A Norwegian helicopter, an Airbus Group Eurocopter 225LP, operated by Statoil, carrying 13 people crashed in the North Sea, on an island off western Norway, on Friday, while it was traveling from the Gullfaks B platform. All passengers died, according to what rescue officials said.
The helicopter crashed around noon near Turoey, outside Bergen, 120 kilometers (74 miles) away from Norway’s mainland.
A spokesman for the rescue center, John Sjursoe, said that the rotor blade of the helicopter was separated from the main body of the aircraft. The rotor was found on land, on a rocky outcrop 200 to 300 meters, or yards, away from the rest of the helicopter. The main body was found underwater at a depth of 6 meters to 7 meters.
The Norwegian Civil Aviation Authority banned all helicopters, like the one that crashed, from flying in or outside Norway’s facilities.
The Norwegian leading energy company in oil and gas production, Statoil, which is 67 percent owned by the government, stopped its productions at the Gullfaks B platform, since the company needed to take care of the personnel.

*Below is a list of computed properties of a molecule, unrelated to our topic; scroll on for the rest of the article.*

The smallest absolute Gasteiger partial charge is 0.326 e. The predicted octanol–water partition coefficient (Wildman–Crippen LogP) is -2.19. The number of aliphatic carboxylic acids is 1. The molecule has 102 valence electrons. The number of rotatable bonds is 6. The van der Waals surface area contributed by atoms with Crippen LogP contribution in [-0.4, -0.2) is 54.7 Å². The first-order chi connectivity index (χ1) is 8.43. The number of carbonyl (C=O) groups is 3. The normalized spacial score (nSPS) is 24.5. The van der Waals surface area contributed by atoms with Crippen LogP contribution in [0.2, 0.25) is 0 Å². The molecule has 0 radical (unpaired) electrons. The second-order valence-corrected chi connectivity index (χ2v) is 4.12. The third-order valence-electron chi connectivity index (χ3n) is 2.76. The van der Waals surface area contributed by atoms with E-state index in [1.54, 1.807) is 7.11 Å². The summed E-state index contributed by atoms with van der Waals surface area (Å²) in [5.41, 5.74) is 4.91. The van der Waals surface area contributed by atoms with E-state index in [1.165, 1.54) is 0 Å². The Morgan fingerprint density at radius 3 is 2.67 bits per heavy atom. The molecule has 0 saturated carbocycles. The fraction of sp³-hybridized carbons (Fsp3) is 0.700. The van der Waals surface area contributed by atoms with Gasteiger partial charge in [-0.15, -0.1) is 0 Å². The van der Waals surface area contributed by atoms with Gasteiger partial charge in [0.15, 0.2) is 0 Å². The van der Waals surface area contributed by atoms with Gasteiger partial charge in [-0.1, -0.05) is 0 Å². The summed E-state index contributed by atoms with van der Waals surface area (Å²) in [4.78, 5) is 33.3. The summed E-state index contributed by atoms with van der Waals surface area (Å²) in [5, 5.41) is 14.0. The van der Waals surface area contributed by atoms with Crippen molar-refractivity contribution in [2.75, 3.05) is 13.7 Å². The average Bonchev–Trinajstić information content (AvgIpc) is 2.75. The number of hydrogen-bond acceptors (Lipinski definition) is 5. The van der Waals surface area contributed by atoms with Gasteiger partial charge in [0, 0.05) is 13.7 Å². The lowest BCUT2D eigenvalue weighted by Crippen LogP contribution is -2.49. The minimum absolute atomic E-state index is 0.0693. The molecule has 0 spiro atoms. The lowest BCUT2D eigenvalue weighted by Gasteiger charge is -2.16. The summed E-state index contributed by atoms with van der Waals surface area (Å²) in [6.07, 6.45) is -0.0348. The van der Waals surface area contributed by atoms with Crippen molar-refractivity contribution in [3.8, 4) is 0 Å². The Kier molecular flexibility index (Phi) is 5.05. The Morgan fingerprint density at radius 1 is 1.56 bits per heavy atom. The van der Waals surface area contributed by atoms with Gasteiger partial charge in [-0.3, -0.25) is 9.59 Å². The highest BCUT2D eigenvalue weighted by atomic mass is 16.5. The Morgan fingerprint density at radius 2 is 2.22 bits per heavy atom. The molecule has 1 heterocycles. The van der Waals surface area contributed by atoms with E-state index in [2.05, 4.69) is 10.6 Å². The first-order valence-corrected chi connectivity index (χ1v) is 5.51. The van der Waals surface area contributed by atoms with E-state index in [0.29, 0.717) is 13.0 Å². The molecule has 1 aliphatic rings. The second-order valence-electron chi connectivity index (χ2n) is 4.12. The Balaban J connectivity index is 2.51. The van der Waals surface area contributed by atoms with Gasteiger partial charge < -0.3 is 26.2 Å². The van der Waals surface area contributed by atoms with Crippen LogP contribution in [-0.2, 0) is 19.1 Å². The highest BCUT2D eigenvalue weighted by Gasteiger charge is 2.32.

The 13 people on the plane were mostly from Norway, except for one British and one Italian, according to the Rescue Coordination Centre for Southern Norway. The passengers were all from several different companies, and Arne Sigve Nylund, Statoil’s executive vice president for development and production in Norway, confirmed that three of its employees and a contractor were among the helicopter passengers.
Statoil is the biggest oil and gas company in Norway and operates more than 70 percent of the country’s output, owning 51 percent of Gullfaks, 30 percent of fully state-owned Petoro, and 19 percent of Austria’s OMV.
Black boxes were recovered from the crashed helicopter’s flight, according to the Norwegian Civil Aviation Authority.